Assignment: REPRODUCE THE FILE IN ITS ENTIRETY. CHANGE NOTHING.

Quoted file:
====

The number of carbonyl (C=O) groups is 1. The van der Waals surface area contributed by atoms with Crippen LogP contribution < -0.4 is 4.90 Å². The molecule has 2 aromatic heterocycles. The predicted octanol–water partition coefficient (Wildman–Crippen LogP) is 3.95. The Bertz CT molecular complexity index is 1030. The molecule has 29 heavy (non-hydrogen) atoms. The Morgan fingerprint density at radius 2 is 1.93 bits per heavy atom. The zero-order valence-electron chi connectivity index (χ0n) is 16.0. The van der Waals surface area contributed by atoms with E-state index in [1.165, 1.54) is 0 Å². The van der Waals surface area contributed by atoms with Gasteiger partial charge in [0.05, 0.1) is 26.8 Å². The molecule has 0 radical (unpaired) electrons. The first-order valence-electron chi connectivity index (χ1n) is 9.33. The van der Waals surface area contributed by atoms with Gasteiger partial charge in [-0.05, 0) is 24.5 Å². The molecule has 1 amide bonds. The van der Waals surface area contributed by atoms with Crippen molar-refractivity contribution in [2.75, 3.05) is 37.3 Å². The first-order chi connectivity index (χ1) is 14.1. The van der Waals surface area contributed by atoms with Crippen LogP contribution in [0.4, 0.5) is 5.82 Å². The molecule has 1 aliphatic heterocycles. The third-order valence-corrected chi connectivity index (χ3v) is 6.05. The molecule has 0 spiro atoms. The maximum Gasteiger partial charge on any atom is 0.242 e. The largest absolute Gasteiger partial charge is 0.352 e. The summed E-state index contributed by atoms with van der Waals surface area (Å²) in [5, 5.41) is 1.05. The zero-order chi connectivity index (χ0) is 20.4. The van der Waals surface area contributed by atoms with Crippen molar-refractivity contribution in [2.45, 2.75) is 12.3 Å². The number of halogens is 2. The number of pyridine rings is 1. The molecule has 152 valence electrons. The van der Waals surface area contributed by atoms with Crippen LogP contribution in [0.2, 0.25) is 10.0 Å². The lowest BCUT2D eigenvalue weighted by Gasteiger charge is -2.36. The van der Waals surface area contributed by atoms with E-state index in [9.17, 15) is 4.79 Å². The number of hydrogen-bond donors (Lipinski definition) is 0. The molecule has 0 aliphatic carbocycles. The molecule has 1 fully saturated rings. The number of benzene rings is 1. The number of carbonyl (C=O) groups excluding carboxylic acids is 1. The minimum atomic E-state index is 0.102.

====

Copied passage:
The number of carbonyl (C=O) groups is 1. The van der Waals surface area contributed by atoms with Crippen LogP contribution < -0.4 is 4.90 Å². The molecule has 2 aromatic heterocycles. The predicted octanol–water partition coefficient (Wildman–Crippen LogP) is 3.95. The Bertz CT molecular complexity index is 1030. The molecule has 29 heavy (non-hydrogen) atoms. The Morgan fingerprint density at radius 2 is 1.93 bits per heavy atom. The zero-order valence-electron chi connectivity index (χ0n) is 16.0. The van der Waals surface area contributed by atoms with E-state index in [1.165, 1.54) is 0 Å². The van der Waals surface area contributed by atoms with Gasteiger partial charge in [0.05, 0.1) is 26.8 Å². The molecule has 0 radical (unpaired) electrons. The first-order valence-electron chi connectivity index (χ1n) is 9.33. The van der Waals surface area contributed by atoms with Gasteiger partial charge in [-0.05, 0) is 24.5 Å². The molecule has 1 amide bonds. The van der Waals surface area contributed by atoms with Crippen molar-refractivity contribution in [2.75, 3.05) is 37.3 Å². The first-order chi connectivity index (χ1) is 14.1. The van der Waals surface area contributed by atoms with Crippen LogP contribution in [0.4, 0.5) is 5.82 Å². The molecule has 1 aliphatic heterocycles. The third-order valence-corrected chi connectivity index (χ3v) is 6.05. The molecule has 0 spiro atoms. The maximum Gasteiger partial charge on any atom is 0.242 e. The largest absolute Gasteiger partial charge is 0.352 e. The summed E-state index contributed by atoms with van der Waals surface area (Å²) in [5, 5.41) is 1.05. The zero-order chi connectivity index (χ0) is 20.4. The van der Waals surface area contributed by atoms with Crippen molar-refractivity contribution in [2.45, 2.75) is 12.3 Å². The number of halogens is 2. The number of pyridine rings is 1. The molecule has 152 valence electrons. The van der Waals surface area contributed by atoms with Crippen LogP contribution in [0.2, 0.25) is 10.0 Å². The lowest BCUT2D eigenvalue weighted by Gasteiger charge is -2.36. The van der Waals surface area contributed by atoms with E-state index in [9.17, 15) is 4.79 Å². The number of hydrogen-bond donors (Lipinski definition) is 0. The molecule has 0 aliphatic carbocycles. The molecule has 1 fully saturated rings. The number of benzene rings is 1. The number of carbonyl (C=O) groups excluding carboxylic acids is 1. The minimum atomic E-state index is 0.102.